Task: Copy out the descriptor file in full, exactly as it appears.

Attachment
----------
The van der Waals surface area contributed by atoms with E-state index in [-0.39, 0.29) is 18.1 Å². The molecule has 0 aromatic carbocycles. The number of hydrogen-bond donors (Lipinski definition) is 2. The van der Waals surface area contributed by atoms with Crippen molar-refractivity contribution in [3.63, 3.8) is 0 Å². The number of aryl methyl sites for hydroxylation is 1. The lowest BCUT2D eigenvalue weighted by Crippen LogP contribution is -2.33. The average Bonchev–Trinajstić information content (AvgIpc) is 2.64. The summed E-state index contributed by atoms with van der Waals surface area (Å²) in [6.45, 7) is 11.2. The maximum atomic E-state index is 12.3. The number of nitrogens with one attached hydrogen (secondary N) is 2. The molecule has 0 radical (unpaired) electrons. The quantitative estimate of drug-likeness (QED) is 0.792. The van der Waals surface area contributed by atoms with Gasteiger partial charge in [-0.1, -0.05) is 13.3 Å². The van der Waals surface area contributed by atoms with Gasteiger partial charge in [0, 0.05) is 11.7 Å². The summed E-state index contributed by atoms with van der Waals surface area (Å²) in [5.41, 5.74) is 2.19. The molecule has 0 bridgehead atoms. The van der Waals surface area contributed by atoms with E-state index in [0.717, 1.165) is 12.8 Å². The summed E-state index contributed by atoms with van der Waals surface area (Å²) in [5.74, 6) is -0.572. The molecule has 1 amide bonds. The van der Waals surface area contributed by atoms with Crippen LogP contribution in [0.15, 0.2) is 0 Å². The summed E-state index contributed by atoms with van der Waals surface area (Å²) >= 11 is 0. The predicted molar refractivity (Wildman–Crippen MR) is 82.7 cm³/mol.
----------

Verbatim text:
The van der Waals surface area contributed by atoms with E-state index in [-0.39, 0.29) is 18.1 Å². The molecule has 0 aromatic carbocycles. The number of hydrogen-bond donors (Lipinski definition) is 2. The van der Waals surface area contributed by atoms with Crippen molar-refractivity contribution in [3.63, 3.8) is 0 Å². The number of aryl methyl sites for hydroxylation is 1. The lowest BCUT2D eigenvalue weighted by Crippen LogP contribution is -2.33. The average Bonchev–Trinajstić information content (AvgIpc) is 2.64. The summed E-state index contributed by atoms with van der Waals surface area (Å²) in [6.45, 7) is 11.2. The maximum atomic E-state index is 12.3. The number of nitrogens with one attached hydrogen (secondary N) is 2. The molecule has 0 radical (unpaired) electrons. The quantitative estimate of drug-likeness (QED) is 0.792. The van der Waals surface area contributed by atoms with Gasteiger partial charge in [-0.1, -0.05) is 13.3 Å². The van der Waals surface area contributed by atoms with Gasteiger partial charge in [0, 0.05) is 11.7 Å². The summed E-state index contributed by atoms with van der Waals surface area (Å²) in [5.41, 5.74) is 2.19. The molecule has 0 bridgehead atoms. The van der Waals surface area contributed by atoms with E-state index in [0.717, 1.165) is 12.8 Å². The summed E-state index contributed by atoms with van der Waals surface area (Å²) in [5.74, 6) is -0.572. The molecule has 1 amide bonds. The van der Waals surface area contributed by atoms with Crippen LogP contribution in [0.15, 0.2) is 0 Å². The summed E-state index contributed by atoms with van der Waals surface area (Å²) >= 11 is 0. The predicted molar refractivity (Wildman–Crippen MR) is 82.7 cm³/mol.